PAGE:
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Movie Review: Sex and the City 2

By Matthew Huntley

June 3, 2010

Their desert survival instincts are about what I would have expected.

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Before I get into the meat of Sex and the City 2, I have to admit I went into this movie not expecting to like it. What reason would I have? I didn’t like the original and I never watched the HBO TV series. Plus, the world of SATC never really appealed to me because of how superficial it seems. There’s just something off-putting about four Manhattan socialites whose lives revolve around clothes, comfort and storybook romances.

I’m not saying these things don’t play a pivotal role in our culture and that people aren’t allowed to take them seriously, but the very idea these women gauge the significance of their lives on such trivial matters seems wrong and immoral, which is why they garner no sympathy or interest from me. To me, SATC promotes a fantasy exclusively for women that should not be a fantasy for anybody.

With that said, I never imagined Sex and the City 2 would be this bad. It’s bad not only for the reasons above (although they do play a part); it’s bad on a purely entertaining and film making level. Story aside (we’ll get to that in a moment), the movie fails on the basis of simple storytelling. I’m sure that after the original made so much money, writer-director Michael Patrick King was given carte blanche to do anything he wanted for the sequel, but he and the attractive cast should all be ashamed of themselves.

The characters are all the same. Carrie (Sarah Jessica Parker), the narrator, has finished her latest novel and is experiencing what she calls the “terrible twos” with her husband, Mr. Big (Chris Noth), who’s about as dull and uninteresting as they come (he speaks relentlessly slow); Samantha (Kim Cattrall), horny as ever, swallows 44 pills a day in an effort to trick her body it’s younger; Charlotte (Kristin Davis) is being driven crazy by her two daughters and sometimes locks herself in the pantry just to cry; and Miranda (Cynthia Nixon) decides to quit her job because of her chauvinistic boss.




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Essentially, the movie is about the next chapter of these women’s lives, which, to be quite frank, aren’t that interesting. They’re all going through changes, but we feel so disconnected from or bored by their dilemmas, they don’t really matter to us. The movie doesn’t break new ground by suggesting marriage and families can sometimes feel like work instead of pleasure. These women are so spoiled that it’s hard to sympathize with them, let alone buy them as real. I don’t think I want to know women whose biggest ordeal is not having enough closet space. I know: pain is relative, but the movie doesn’t try to make us understand what they’re going through or put us in their shoes.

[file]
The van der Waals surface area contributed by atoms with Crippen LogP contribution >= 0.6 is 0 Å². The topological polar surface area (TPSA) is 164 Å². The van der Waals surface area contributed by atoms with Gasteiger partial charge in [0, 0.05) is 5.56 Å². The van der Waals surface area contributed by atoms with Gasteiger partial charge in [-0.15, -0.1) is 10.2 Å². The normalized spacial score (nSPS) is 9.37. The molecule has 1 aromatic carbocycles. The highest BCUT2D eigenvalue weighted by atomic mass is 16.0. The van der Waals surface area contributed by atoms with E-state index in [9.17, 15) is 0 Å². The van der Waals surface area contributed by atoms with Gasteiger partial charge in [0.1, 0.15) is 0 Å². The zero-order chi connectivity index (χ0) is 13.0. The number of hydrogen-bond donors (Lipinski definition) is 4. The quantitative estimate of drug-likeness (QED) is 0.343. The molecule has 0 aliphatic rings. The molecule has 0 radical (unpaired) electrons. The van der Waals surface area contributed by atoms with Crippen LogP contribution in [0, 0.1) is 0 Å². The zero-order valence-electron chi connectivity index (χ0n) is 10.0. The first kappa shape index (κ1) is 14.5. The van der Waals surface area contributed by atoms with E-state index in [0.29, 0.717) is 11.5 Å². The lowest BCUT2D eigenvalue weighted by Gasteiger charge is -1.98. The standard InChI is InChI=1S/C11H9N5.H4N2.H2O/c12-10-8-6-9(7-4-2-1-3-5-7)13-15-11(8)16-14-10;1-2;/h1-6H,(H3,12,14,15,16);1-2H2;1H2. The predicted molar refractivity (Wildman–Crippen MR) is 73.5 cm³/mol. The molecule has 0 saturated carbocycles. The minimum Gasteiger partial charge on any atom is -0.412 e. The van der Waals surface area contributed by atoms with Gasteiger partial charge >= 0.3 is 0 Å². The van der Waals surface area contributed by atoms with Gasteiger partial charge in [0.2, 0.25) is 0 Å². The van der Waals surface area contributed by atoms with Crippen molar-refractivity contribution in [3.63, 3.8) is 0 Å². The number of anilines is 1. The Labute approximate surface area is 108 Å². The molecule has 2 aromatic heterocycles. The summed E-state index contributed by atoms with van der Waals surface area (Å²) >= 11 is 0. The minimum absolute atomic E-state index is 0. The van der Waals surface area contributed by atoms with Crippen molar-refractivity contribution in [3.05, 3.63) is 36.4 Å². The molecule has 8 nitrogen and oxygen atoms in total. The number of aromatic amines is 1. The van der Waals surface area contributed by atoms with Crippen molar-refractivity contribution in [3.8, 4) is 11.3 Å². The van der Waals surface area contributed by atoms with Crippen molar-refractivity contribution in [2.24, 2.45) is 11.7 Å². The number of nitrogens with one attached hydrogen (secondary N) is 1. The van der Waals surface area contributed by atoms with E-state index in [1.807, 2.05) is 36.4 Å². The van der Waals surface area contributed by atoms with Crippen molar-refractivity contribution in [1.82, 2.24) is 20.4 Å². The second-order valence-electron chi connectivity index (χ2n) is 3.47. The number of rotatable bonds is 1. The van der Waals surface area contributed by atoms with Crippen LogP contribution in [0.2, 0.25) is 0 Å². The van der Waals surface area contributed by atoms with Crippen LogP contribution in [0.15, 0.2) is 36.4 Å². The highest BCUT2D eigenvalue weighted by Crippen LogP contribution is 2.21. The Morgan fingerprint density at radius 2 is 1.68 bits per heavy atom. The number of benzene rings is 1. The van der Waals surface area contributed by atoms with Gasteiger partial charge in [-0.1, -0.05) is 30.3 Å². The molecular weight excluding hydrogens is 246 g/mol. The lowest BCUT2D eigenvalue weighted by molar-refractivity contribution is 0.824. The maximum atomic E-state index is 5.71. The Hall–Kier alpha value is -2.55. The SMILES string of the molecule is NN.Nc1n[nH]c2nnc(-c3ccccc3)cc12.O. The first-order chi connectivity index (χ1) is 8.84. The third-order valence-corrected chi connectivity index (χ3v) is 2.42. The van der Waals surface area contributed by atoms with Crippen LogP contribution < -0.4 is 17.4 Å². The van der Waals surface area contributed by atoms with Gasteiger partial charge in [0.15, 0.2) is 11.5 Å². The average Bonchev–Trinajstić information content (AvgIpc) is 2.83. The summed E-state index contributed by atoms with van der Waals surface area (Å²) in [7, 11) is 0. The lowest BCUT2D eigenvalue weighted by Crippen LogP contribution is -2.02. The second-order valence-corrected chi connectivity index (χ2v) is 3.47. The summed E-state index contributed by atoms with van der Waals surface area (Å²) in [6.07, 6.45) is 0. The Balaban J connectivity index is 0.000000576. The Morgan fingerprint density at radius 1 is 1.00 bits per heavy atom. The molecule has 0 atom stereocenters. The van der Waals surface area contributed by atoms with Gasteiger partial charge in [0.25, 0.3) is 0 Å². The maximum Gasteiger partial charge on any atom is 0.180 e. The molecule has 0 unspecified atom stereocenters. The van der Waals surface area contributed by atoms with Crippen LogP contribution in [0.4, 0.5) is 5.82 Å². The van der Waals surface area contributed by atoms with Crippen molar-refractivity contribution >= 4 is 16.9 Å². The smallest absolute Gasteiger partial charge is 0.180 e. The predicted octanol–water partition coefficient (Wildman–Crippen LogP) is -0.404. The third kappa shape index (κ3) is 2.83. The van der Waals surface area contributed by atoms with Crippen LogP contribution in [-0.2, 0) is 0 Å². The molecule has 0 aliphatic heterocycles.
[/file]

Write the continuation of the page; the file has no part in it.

To get away from it all, Samantha secures the group an all expenses paid trip to Abu Dhabi in the United Arab Emirates, to which she says, “Let the decadence begin.” Like most people probably will be, I was appalled by the movie’s nerve to think we’d actually want to watch four well-to-do, pampered women be even more pampered - in the Middle East of all places! We see them courted around in four separate luxury cars; waited on by four separate butlers; order fancy food and drinks; sit on soft pillows; and wear new designer clothes in every subsequent scene. Yet, we don’t really get the idea they’ve worked for any of it. I know it’s supposed to be an all expenses paid trip, but what irks me is the movie promotes this self-indulgence without any hard realization that some people have it worse than they do. It’s sort of disgusting.

And why oh why did the filmmakers think it would be a good idea to set the movie in the Middle East? Or, as Samantha says, “The new Middle East”? On one level, I like the idea of seeing the Middle East in a light beyond what we see on the news - that it can actually be considered a vacation spot - but the movie completely ignores the current political climate and has the audacity to see Middle Eastern culture as a foundation for cheap jokes and skin-deep social commentary. In one of the movie’s worst scenes, Samantha drops her bag and a handful of condoms fall out. She screams, “Yes, I have sex!” and gestures the act of fornication as Arab men point at her with disdain. I’m all for the movie challenging ideals in a respectable way, but this is about as tasteless and unfunny as it gets. Did the filmmakers expect us to cheer?

I mentioned earlier the movie fails some of the basics. If you were to categorize SATC2 into a genre, it would likely fall under romantic comedy. But the only thing funny about it is how King thought his screenplay was ever good enough to film. The dialogue is outrageously bad, with lines like, “We have a lot to Abu Dhabi-do!” and “He’s the Lawrence of my labia.” Uh-huh. And how about the slowness of the picture? The movie has no sense of rhythm or competent pacing. It plods along and never builds toward anything exciting. With a runtime of 147 minutes, you can imagine how painful it becomes.

The movie’s one good scene has Charlotte and Miranda sitting at a bar and venting their frustrations about being a mom. That at least had some spark and insight, but it’s hardly enough. The rest of the movie is full of bad writing, bad acting and shameful egotism. It’s disturbing to think studio executives ever gave this a pass into theaters. Still, I’ll give Sex and the City 2 some credit - it makes it very easy to think of the worst movie of 2010.


     


 
 

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